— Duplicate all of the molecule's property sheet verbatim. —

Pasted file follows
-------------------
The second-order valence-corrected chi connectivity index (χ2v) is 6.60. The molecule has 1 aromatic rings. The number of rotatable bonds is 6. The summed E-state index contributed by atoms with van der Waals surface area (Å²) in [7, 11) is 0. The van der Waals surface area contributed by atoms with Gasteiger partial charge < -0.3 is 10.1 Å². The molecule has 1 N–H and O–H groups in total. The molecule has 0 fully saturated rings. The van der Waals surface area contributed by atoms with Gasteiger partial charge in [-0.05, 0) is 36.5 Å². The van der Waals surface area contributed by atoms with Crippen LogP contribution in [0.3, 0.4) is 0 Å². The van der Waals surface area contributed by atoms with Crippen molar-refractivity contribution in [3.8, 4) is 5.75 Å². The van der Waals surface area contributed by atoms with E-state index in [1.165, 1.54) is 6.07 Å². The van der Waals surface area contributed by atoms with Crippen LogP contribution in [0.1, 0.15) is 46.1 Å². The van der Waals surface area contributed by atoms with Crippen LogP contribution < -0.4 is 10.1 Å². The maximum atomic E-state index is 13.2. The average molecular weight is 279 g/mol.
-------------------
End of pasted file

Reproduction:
The second-order valence-corrected chi connectivity index (χ2v) is 6.60. The molecule has 1 aromatic rings. The number of rotatable bonds is 6. The summed E-state index contributed by atoms with van der Waals surface area (Å²) in [7, 11) is 0. The van der Waals surface area contributed by atoms with Gasteiger partial charge < -0.3 is 10.1 Å². The molecule has 1 N–H and O–H groups in total. The molecule has 0 fully saturated rings. The van der Waals surface area contributed by atoms with Gasteiger partial charge in [-0.05, 0) is 36.5 Å². The van der Waals surface area contributed by atoms with Crippen LogP contribution in [0.3, 0.4) is 0 Å². The van der Waals surface area contributed by atoms with Crippen molar-refractivity contribution in [3.8, 4) is 5.75 Å². The van der Waals surface area contributed by atoms with E-state index in [1.165, 1.54) is 6.07 Å². The van der Waals surface area contributed by atoms with Crippen LogP contribution in [0.1, 0.15) is 46.1 Å². The van der Waals surface area contributed by atoms with Crippen LogP contribution < -0.4 is 10.1 Å². The maximum atomic E-state index is 13.2. The average molecular weight is 279 g/mol.